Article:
A judge issued a protective order Tuesday that prohibits Groton City police Officer Kate E. Ellis from any form of contact with the alleged victim of a domestic violence incident in North Stonington on June 14. Ellis, 31, of Gales Ferry appeared Tuesday in New London Superior Court with defense attorney Michael A. Blanchard for a brief hearing before Judge Barbara Bailey Jongbloed. Assistant State's Attorney Kevin Shay from the Division of Criminal Justice's Rocky Hill office was the prosecutor.
New London State's Attorney Michael L. Regan, who has served as the region's top prosecutor since 2006, was reappointed Friday to another eight-year term by the state Criminal Justice Commission. Regan, 62, who lives with his family in New London, oversees criminal prosecutions in the four courts in the New London Judicial District, which comprises 23 towns, cities and political subdivisions in southeastern Connecticut.
Senior Assistant State's Attorney Paul J. Narducci's co-workers in New London Superior Court say he's a great guy, though it's best to leave him alone if he has a trial. The 55-year-old city native, who has won convictions in many of the region's major crimes over the past two decades, was honored by his peers last week as the state's Prosecutor of the Year.
Muck Rack makes it simple to find people, tweets, or articles that mention any name, keyword, company, hashtag etc. We've compiled this guide to help you make the most of your search.
Selecting a term
Start searching tweets, articles from media outlets, articles mentioned in tweets, journalists'
names, titles and bios with some suggested searches:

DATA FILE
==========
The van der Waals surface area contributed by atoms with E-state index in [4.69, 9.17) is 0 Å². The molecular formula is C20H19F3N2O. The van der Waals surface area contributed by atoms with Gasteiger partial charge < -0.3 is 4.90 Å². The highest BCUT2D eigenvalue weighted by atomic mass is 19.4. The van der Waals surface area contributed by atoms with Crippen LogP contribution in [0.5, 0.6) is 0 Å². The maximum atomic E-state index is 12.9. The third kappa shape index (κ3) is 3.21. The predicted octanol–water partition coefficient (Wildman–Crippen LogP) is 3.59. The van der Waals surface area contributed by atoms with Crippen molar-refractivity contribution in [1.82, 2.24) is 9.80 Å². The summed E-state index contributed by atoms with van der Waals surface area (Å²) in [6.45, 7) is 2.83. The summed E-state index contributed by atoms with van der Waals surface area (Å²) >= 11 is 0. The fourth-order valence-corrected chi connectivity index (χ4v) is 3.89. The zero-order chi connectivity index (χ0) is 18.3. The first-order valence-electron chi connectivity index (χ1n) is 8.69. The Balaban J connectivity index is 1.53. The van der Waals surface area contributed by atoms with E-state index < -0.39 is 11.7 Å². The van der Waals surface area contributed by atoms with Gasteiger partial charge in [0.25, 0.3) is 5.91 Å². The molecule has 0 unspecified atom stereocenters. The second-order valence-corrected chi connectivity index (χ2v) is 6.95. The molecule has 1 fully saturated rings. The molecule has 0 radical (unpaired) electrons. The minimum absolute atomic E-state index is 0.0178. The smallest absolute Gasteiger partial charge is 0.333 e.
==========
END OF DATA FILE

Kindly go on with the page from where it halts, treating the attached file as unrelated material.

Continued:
Companies or Topics (e.g. iPhone, Microsoft)
Phrases (e.g. "cloud computing") — use quotes to keep the terms together
Twitter handles (e.g. @username) — returns those who have mentioned or replied to
Names (e.g. "David Pogue")
Hashtags (e.g. #sxsw, #london2012)
Bio details (e.g. vegan, Olympics, father)
Muck Rack's Advanced Search allows for many boolean operators.
Find results that mention multiple specified terms, use AND or
+. For example, ensure each result contains both Elon Musk and Mark Zuckerberg by
searching Obama AND Romney or Obama + Romney.
Use the operators OR or , to broaden your search when you'd like either of
multiple terms to appear in results. (This is the default behavior of our search when no operators
are used.) For example, search for democrat OR republican to find results that refer to
Democrats and/or Republicans.
Use NOT or - to subtract results from your search. For
example, searching Disney will yield results about the Walt Disney Company as well as Walt Disney
World Resort. To exclude mentions of Disney World, search for Disney -World or Disney
When using one of these operators with a phrase, enclose it in quotation marks. For example, you can
find results about smartphones excluding Apple's iPhone 4S by searching smartphone -"iPhone
Exact case matching or punctuation
If you're searching for a brand name or keyword that relies on specific punctuation marks or capitalization, you can
find results that match your exact query by adding matchcase: before the keyword you're searching for, like matchcase:E*TRADE .
Use parentheses to separate multiple
boolean phrases. For example, to find journalists talking about having fun in Disney World or
Disneyland, search for ("disney world" OR disneyland) AND fun.
An asterisk can be used to search for any variation of a root word truncated by the asterisk. For example, searching for admin* will return results for administrator, administration, administer, administered, etc.
A near operator is an AND operator where you can control the distance between the words. You can vary the distance the near operation uses by adding a forward slash and number (between 0-99) such as strawberries NEAR/10 "whipped cream", which means the strawberries must exist within 10 words of "whipped cream".